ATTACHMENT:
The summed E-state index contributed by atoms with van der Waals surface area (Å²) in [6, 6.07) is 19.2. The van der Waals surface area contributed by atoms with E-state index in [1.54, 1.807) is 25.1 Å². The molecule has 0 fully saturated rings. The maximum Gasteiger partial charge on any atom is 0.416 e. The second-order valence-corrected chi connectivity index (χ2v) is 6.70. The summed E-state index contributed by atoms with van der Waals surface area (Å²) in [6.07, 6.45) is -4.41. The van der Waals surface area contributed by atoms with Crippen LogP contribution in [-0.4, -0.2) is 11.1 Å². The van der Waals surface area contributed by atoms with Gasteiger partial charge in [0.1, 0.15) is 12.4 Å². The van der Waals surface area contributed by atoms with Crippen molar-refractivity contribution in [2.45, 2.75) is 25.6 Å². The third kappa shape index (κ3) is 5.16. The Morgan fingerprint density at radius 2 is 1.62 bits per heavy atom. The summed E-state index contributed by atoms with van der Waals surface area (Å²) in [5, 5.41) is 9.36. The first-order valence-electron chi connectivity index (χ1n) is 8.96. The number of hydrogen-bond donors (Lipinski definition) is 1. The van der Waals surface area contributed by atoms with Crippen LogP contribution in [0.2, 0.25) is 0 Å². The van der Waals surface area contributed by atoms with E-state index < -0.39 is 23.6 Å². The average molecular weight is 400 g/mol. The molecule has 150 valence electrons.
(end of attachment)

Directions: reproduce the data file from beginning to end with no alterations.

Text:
The summed E-state index contributed by atoms with van der Waals surface area (Å²) in [6, 6.07) is 19.2. The van der Waals surface area contributed by atoms with E-state index in [1.54, 1.807) is 25.1 Å². The molecule has 0 fully saturated rings. The maximum Gasteiger partial charge on any atom is 0.416 e. The second-order valence-corrected chi connectivity index (χ2v) is 6.70. The summed E-state index contributed by atoms with van der Waals surface area (Å²) in [6.07, 6.45) is -4.41. The van der Waals surface area contributed by atoms with Crippen LogP contribution in [-0.4, -0.2) is 11.1 Å². The van der Waals surface area contributed by atoms with Gasteiger partial charge in [0.1, 0.15) is 12.4 Å². The van der Waals surface area contributed by atoms with Crippen molar-refractivity contribution in [2.45, 2.75) is 25.6 Å². The third kappa shape index (κ3) is 5.16. The Morgan fingerprint density at radius 2 is 1.62 bits per heavy atom. The summed E-state index contributed by atoms with van der Waals surface area (Å²) in [5, 5.41) is 9.36. The first-order valence-electron chi connectivity index (χ1n) is 8.96. The number of hydrogen-bond donors (Lipinski definition) is 1. The van der Waals surface area contributed by atoms with Crippen LogP contribution in [0.2, 0.25) is 0 Å². The van der Waals surface area contributed by atoms with E-state index < -0.39 is 23.6 Å². The average molecular weight is 400 g/mol. The molecule has 150 valence electrons.